Gregg and Jana soldiered through infertility treatments for six years. Then Jana helped convince Gregg that adoption was their best hope to have children.
In 2012 the Prior Lake couple signed up for infant adoption with the Lutheran Social Service (LSS) before it merged with the Children’s Home Society. They entered LSS in March, had their home study approved by LSS in July, and in 2013 had their four-page profile shown to expectant mothers in the LSS Family Profile Book. LSS procedure was to counsel pregnant women and then let them select potential adoptive parents from the profile book.
Finally, in mid-2016, an expectant mother selected Gregg and Jana. Around this time, Jana had a panic attack from the stress of the adoption process.
At their meeting with the expectant mother, they knew that the child she was carrying had a heart condition. They were accepting because they viewed the heart condition as “fixable.”
In August 2016, the child was born prematurely and needed heart surgery. The small infant had to gain weight before it could have surgery. The birth mother let Gregg and Jana have plenty of time cuddling the child. Unfortunately, before the child could have surgery, it died in late December. In January 2017, the birth mother and Gregg and Jana held a funeral for the baby.
Two days later, a friend phoned to tell the couple about a baby that was to be born in another state.
In another two days, the baby was born. After talking on the phone with the birth mother and her parents, Gregg and Jana met in late January with the grandmother and the baby. They found a lawyer who specialized in adoption and sent the necessary documents to the Minnesota capital of St. Paul. LSS also provided some support with home study documents. The couple got back home in early February, and the adoption was finalized in June.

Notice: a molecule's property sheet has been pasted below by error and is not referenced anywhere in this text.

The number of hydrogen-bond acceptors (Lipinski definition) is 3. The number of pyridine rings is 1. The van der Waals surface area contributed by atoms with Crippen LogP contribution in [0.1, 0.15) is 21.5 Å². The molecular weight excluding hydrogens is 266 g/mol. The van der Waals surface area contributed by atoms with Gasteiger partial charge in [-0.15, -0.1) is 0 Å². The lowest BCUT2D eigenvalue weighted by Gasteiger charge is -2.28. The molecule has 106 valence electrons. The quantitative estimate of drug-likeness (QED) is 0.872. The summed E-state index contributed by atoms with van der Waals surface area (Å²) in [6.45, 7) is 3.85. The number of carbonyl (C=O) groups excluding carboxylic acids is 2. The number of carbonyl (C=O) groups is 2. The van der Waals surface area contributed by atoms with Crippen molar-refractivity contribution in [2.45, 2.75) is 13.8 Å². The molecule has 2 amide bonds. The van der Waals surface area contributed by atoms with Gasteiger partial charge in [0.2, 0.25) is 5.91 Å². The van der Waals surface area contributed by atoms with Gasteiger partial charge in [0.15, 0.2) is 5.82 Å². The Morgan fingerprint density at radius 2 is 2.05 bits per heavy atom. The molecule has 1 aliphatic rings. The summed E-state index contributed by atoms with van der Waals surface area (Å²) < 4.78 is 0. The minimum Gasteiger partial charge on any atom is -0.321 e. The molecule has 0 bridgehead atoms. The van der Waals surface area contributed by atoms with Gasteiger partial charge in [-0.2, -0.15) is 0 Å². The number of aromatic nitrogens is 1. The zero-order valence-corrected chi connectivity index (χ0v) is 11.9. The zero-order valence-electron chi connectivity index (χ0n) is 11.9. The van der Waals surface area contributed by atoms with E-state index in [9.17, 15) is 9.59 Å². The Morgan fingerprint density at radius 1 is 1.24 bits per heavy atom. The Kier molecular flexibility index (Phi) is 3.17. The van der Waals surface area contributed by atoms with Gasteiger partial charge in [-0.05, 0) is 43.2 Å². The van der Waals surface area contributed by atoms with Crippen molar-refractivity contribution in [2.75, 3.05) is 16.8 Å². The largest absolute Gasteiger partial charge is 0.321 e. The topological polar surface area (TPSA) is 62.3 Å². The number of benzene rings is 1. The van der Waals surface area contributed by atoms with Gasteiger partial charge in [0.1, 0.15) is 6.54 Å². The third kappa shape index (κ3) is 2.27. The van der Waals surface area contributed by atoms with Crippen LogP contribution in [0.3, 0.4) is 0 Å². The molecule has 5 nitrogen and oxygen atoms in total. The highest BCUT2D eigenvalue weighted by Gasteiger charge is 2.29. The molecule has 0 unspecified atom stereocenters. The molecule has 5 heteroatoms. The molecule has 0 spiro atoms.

The adoption was not “closed.” This “open” adoption has meant that Gregg, Jana, and their adopted son are friendly with the birth mother and do socialize with each other.
The couple estimates their total adoption cost at something over $20,000.
Why does this couple that had such a difficult and prolonged adoption experience so heartily endorse adoption? Jana feels that their tough experience was “rare.” Jana says, “Adoption is a blessing.” Their deep faith supported them. After the death of the first baby, they had a strong conviction that “there was no way that God would put us through another bad situation.”
The couple bonded with each baby very quickly. Now they tell their son that the birth mother is his “first family” and they are his “forever family.”
They advise potential adoptive parents to avoid myths and scams by going to a reputable agency.
Clearly, the best advertisement for adoption is the smiles on their faces in family photographs.
Reporter’s note: My Eden Prairie Local News colleague Amy Nylander introduced me to the adoptive couple so that I could tell their story.
Editor’s note: The adoptive couple mentioned in this article has not been identified by their last name to protect their privacy.
More to read: Learn about the costs and services of adoption agencies like the Children’s Home Society of Minnesota and the legal considerations from two adoption lawyers.
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